Some babies travel in fancy four wheeled carriages, snuggled down in soft comforters. Some travel n strollers, watching people and birds and dogs as they ride. But not all babies travel in carriages or strollers. Parents may carry their babies in other ways.
Babies of some Arctic Eskimo families stay safe and warm in special pouch sewn into the back of the mother’s jacket. An Eskimo jacket is called parka. In some Eskimo families the mother makes all of the clothes for her family from the skins of reindeer, seals, bears and other animals. The animals are trapped by the men of the family. Eskimos still hunt, but today they usually sell the animals’ fur and buy clothes and other supplies in stores.
When the American Indians roamed the lands the baby called the papoose, was carried strapped to the mother’s back. The baby’s carrying place was sometimes woven from grasses and twigs. Sometimes it was a basket. Sometimes the Indian baby was strapped to a flat board, which was then tied to the mother’s back. The softened furry skins of animals could be laced together to keep the baby snug and dry. When the mother stopped to rest, the cradle basket could be hung in a tree so that the wind could rock the baby.
The father pipefish is the one who takes care of the babies in the pipefish family. He is so long and thin that he looks almost like a snake. He has a pouch or pocket where he carries his babies. Baby pipefish get a slow ride in their pocket home, for their father is not a fast swimmer.Another baby that lives in a pocket is the kangaroo. What a hoppy ride these babies get! Their mothers leap fast and far.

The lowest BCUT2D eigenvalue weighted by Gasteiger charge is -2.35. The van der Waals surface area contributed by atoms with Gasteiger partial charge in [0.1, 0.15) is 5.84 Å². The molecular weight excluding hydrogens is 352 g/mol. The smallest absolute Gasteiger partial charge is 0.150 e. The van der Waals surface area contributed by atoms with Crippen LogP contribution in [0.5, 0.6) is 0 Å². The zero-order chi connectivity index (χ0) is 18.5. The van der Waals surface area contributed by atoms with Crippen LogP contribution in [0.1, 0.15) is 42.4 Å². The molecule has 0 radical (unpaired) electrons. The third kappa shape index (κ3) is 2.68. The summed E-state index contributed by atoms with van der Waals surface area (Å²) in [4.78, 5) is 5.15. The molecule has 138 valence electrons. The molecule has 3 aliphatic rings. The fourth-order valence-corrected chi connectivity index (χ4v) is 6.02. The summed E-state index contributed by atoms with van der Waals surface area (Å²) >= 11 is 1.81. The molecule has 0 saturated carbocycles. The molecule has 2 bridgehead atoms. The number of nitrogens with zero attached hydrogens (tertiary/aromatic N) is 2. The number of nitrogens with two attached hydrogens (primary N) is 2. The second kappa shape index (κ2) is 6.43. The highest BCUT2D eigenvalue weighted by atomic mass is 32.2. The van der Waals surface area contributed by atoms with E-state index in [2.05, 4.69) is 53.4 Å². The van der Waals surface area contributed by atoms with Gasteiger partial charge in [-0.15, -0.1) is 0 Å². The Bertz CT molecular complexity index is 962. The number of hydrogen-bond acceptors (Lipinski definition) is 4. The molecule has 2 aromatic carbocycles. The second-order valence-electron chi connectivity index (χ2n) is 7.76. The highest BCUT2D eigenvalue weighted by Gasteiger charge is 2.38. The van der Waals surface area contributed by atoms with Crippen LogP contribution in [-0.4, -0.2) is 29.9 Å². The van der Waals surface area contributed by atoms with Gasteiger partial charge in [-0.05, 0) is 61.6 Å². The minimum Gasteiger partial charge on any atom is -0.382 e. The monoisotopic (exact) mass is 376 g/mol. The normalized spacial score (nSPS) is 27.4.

Most baby opossums get to ride in a stomach pouch when they are small. But some baby opossums are carried on their mother’s back. Opossums like to hang from things. They can sleep hanging from a tree by their tails. It is easy for them to cling to their mother as she ambles along. The mother bends her tail back. The babies wind their tails around hers and dig their feet into her soft fur.
A bat baby flies through the air as it rides on its mother’s back.The mother bat flies at night, searching for insects which she catches in the air. She often takes her babies with her. They cling to her furry neck with their tiny sharp claws. Wouldn’t that be fun for the baby-to go sailing through the air on its mother’s back!Some monkey babies have almost as much fun. Their mothers carry them wherever they go. High above the ground the mothers travel from tree to tree, leaping and swinging from one branch to another. Sometimes you can see them doing this at a zoo.
Even a mouth can be a handy place to carry a baby! The sea catfish father carries his newborn youngsters around in his mouth. And did you ever watch a mother cat or dog move her children? Or a lioness at a zoo? she uses her mouth-picking up her babies by the loose skin on the back of the neck.The men who drive camels across the deserts have a special way for camel babies to be carried .When it travels in a caravan, a baby camel rides in a cloth sling on the side of another camel. The mother camel is next in line, so she can always see her baby. When the caravan stops the mother camel nurses her baby.